University would not have been possible for me had I not had a part-time job. I worked practically full-time through the summer before I came to uni, and I went home every weekend during first year to stay working part-time at this same job. After I’d been working there for two and a half years I went and worked in America (last summer), and after I’d been back in England for less than a week I got a job working behind a bar. However, a few weeks ago, I found out that my workplace was closing for three months for refurbishment and, I’m not going to lie, I was worried. Cue frantic job applications!
Why are you telling me this? I hear you cry. Well, I’m telling you this because, recently, I got a job interview for a restaurant/bar in town (I won’t name and shame them but just know that they should be shamed!), and they offered me a trial shift two days later (Thursday). “You’ll only be working for two hours” they said. Two hours? More like over 4! Now, I’m not afraid of hard work, and I’ve definitely done far longer shifts than this before, but you know why I’m annoyed? I didn’t get paid, that’s why. I didn’t even get a cut of the tips (and it’s a fancy place so there were definitely tips!).
I don’t know if they’re going to offer me the job yet, but I have no intention of taking it; as well as not being paid, the manager was one of the rudest people I’ve ever had the misfortune of meeting/working with (although I must say the rest of the team were lovely), and you can’t expect someone to work for them, in place of a regular member of staff and whilst you talk to them like they’re something you stepped in, for free under the pretence of ‘assessing how they work’.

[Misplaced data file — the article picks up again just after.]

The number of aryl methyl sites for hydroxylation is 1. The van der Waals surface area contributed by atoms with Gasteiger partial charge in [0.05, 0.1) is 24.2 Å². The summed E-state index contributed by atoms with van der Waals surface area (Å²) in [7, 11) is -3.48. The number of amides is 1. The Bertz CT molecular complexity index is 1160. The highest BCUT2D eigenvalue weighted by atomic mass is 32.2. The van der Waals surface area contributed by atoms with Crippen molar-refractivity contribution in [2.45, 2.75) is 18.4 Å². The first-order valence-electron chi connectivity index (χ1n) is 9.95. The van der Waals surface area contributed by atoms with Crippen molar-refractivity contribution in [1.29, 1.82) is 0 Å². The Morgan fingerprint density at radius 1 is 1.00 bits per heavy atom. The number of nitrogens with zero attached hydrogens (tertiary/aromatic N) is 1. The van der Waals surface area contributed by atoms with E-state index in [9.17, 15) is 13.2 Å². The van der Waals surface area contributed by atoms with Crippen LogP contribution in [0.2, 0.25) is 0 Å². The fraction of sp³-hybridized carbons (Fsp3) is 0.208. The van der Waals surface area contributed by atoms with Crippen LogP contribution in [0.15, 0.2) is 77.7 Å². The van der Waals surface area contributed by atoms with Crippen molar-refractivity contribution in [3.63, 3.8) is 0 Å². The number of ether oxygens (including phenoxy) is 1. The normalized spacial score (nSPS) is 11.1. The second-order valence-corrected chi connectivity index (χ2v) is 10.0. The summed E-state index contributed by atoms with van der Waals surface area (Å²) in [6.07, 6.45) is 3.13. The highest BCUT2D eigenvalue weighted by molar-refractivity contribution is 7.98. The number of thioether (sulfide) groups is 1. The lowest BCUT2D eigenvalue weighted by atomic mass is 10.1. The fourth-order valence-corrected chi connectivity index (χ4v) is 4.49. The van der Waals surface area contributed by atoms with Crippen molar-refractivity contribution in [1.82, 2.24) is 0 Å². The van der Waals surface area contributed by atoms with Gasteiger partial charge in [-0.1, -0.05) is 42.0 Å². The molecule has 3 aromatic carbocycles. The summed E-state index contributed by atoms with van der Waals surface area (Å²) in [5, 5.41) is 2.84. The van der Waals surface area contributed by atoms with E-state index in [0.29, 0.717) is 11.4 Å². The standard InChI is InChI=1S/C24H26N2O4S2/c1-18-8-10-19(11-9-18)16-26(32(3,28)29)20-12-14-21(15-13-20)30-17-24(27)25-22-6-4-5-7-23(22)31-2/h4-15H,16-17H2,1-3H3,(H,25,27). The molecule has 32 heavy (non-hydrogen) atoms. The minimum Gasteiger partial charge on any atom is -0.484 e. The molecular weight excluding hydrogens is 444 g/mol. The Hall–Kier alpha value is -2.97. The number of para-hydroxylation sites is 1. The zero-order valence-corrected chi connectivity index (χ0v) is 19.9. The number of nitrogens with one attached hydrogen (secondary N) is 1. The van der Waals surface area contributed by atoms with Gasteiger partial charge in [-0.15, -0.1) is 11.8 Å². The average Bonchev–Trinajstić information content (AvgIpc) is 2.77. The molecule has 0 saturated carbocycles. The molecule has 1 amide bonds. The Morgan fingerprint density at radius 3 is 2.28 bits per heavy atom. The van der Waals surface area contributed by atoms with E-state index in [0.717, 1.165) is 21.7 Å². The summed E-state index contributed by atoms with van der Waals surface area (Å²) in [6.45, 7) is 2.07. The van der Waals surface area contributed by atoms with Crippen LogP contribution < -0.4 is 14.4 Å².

Maybe I’m just bitter because it was a waste of time. I don’t know.
What I do know, however, is that I’m not the only person I know who this has happened to. One of my childhood friends once went for an unpaid trial shift for a job she desperately needed, only to be told that they didn’t want her. What’s more is, she later found out that they had done this to lots of other people over the course of a few weeks. It sounded like they had no intention of hiring anybody for a while; instead they just wanted people- young people who they knew were desperate for jobs- to work for free. It’s effectively slave labour.
I also have a friend, who I met here at university, who had to work a full shift as a waiter at a restaurant as a trial and later found out it was unpaid (that’s the thing, they don’t tell you its unpaid beforehand). He later got offered, and accepted, the job but he wasn’t happy about the unpaid trial thing. And rightly so in my opinion.
I think the intention behind trial shifts is a good one as often how people come across on a piece of paper is completely different to how they are in real life. However, I also think that the practice of not paying people who are effectively acting as a member of staff for a shift (and not telling them it will be unpaid beforehand) is sly and unfair. Obviously if they do something that is detrimental to the company then it’s not unfair to not give them money for their trouble, but that’s another point entirely!
Unpaid trials are on a par with unpaid internships; people, especially young people and students, are desperate for jobs so they will do the work, and companies know this, so they will still continue to exploit people this way for as long as they can get away with it.
It’s time this stopped. If you want to assess someone at work, if they do a decent job, and/or they are replacing a regular member of staff for the day/night then surely £20 wouldn’t be a problem would it? Or, as in my case, even just a cut of the tips that they rightly earned. This exploitation of people who are just trying to make money to live is not fair. Young people are not free labour and it’s time they were stopped being treated as such!